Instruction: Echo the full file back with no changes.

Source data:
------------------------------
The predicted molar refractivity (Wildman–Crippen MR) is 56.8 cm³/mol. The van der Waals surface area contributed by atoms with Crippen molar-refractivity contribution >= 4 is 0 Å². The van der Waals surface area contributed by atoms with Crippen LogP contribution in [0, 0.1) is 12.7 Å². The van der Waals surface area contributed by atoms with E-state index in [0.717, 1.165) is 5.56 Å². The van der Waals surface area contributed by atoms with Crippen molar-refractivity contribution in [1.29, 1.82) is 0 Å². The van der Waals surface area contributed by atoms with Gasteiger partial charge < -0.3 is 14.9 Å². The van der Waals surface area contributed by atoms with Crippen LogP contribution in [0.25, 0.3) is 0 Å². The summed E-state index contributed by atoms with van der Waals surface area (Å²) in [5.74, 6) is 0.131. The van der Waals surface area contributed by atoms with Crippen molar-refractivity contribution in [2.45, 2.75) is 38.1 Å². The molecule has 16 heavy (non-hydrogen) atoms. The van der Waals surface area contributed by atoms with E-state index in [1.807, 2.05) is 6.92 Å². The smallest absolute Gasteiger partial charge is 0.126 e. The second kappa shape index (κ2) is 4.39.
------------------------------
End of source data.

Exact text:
The predicted molar refractivity (Wildman–Crippen MR) is 56.8 cm³/mol. The van der Waals surface area contributed by atoms with Crippen molar-refractivity contribution >= 4 is 0 Å². The van der Waals surface area contributed by atoms with Crippen LogP contribution in [0, 0.1) is 12.7 Å². The van der Waals surface area contributed by atoms with E-state index in [0.717, 1.165) is 5.56 Å². The van der Waals surface area contributed by atoms with Crippen molar-refractivity contribution in [1.29, 1.82) is 0 Å². The van der Waals surface area contributed by atoms with Gasteiger partial charge < -0.3 is 14.9 Å². The van der Waals surface area contributed by atoms with Crippen LogP contribution in [0.25, 0.3) is 0 Å². The summed E-state index contributed by atoms with van der Waals surface area (Å²) in [5.74, 6) is 0.131. The van der Waals surface area contributed by atoms with Crippen molar-refractivity contribution in [2.45, 2.75) is 38.1 Å². The molecule has 16 heavy (non-hydrogen) atoms. The van der Waals surface area contributed by atoms with E-state index in [1.807, 2.05) is 6.92 Å². The smallest absolute Gasteiger partial charge is 0.126 e. The second kappa shape index (κ2) is 4.39.